Cookie Preference Centre

Your Privacy
Strictly Necessary Cookies
Performance Cookies
Functional Cookies
Targeting Cookies

Your Privacy

When you visit any web site, it may store or retrieve information on your browser, mostly in the form of cookies. This information might be about you, your preferences, your device or used to make the site work as you expect it to. The information does not usually identify you directly, but it can give you a more personalized web experience. You can choose not to allow some types of cookies. Click on the different category headings to find out more and change our default settings. However, you should know that blocking some types of cookies may impact your experience on the site and the services we are able to offer.

Strictly Necessary Cookies

These cookies are necessary for the website to function and cannot be switched off in our systems. They are usually only set in response to actions made by you which amount to a request for services, such as setting your privacy preferences, logging in or filling in forms. You can set your browser to block or alert you about these cookies, but some parts of the site may not work then.

Cookies used

Performance Cookies

These cookies allow us to count visits and traffic sources, so we can measure and improve the performance of our site. They help us know which pages are the most and least popular and see how visitors move around the site. All information these cookies collect is aggregated and therefore anonymous. If you do not allow these cookies, we will not know when you have visited our site.

Cookies used

Google Analytics

Functional Cookies

These cookies allow the provision of enhance functionality and personalization, such as videos and live chats. They may be set by us or by third party providers whose services we have added to our pages. If you do not allow these cookies, then some or all of these functionalities may not function properly.

Cookies used




Targeting Cookies

These cookies are set through our site by our advertising partners. They may be used by those companies to build a profile of your interests and show you relevant ads on other sites. They work by uniquely identifying your browser and device. If you do not allow these cookies, you will not experience our targeted advertising across different websites.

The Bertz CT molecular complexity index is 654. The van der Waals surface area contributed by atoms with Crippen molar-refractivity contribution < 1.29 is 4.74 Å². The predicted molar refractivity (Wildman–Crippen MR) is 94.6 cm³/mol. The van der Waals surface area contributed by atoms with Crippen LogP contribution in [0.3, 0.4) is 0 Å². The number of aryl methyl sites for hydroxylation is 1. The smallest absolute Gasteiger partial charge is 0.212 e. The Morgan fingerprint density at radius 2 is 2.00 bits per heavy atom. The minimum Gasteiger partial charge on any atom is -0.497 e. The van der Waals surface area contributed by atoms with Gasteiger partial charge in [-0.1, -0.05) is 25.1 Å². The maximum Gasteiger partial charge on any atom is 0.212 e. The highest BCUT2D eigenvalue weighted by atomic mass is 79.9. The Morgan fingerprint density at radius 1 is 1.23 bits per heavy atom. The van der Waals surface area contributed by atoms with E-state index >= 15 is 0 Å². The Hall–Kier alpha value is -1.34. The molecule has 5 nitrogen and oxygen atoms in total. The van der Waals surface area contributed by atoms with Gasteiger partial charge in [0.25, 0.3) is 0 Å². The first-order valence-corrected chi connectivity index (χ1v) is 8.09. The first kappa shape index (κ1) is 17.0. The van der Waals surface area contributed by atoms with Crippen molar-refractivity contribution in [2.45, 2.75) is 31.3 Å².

Cookies used


This site uses cookies and other tracking technologies to assist with navigation and your ability to provide feedback, analyse your use of our products and services, assist with our promotional and marketing efforts, and provide content from third parties


Here are some suggested Connections for you! - Log in to start networking.

News : Study: 112 Call Centre Workers' PTSD Often Undiagnosed


Helsinki, Finland, Dec 16, 2019 -- Operators at Finland's Emergency Response Centres (ERC, reached by dialling 112 in Finland) are prone to extreme mental strain as part of their work, but police resources are ineffective at diagnosing and treating their post-traumatic stress (PTSD).

The occupation's high psychological toll entered public discourse in December with the publication of researcher Susanna Sankala's sociology thesis, the first ever to study the wellbeing of Finland's ERC operators.

Sankala, who was an operator herself, said she was surprised when her interviewees opened up about their stress spontaneously, some breaking down in tears.

Juha Järvelin runs a national PTSD workshop unit for the police, which he started together with fellow organiser Pasi Härkönen. Järvelin said he is glad that the serious effects of the ERC workload are finally coming to light.

"It's really great that this grad school level paper has been able to raise this issue. It's very impressive indeed that this research has been conducted," Järvelin said.

Järvelin wrote about the efficacy of police occupational health services during crisis situations in his own dissertation in 2011. He said now that the problem has been recognised, police administrators can finally take steps to alleviate the pressure on ERC operators.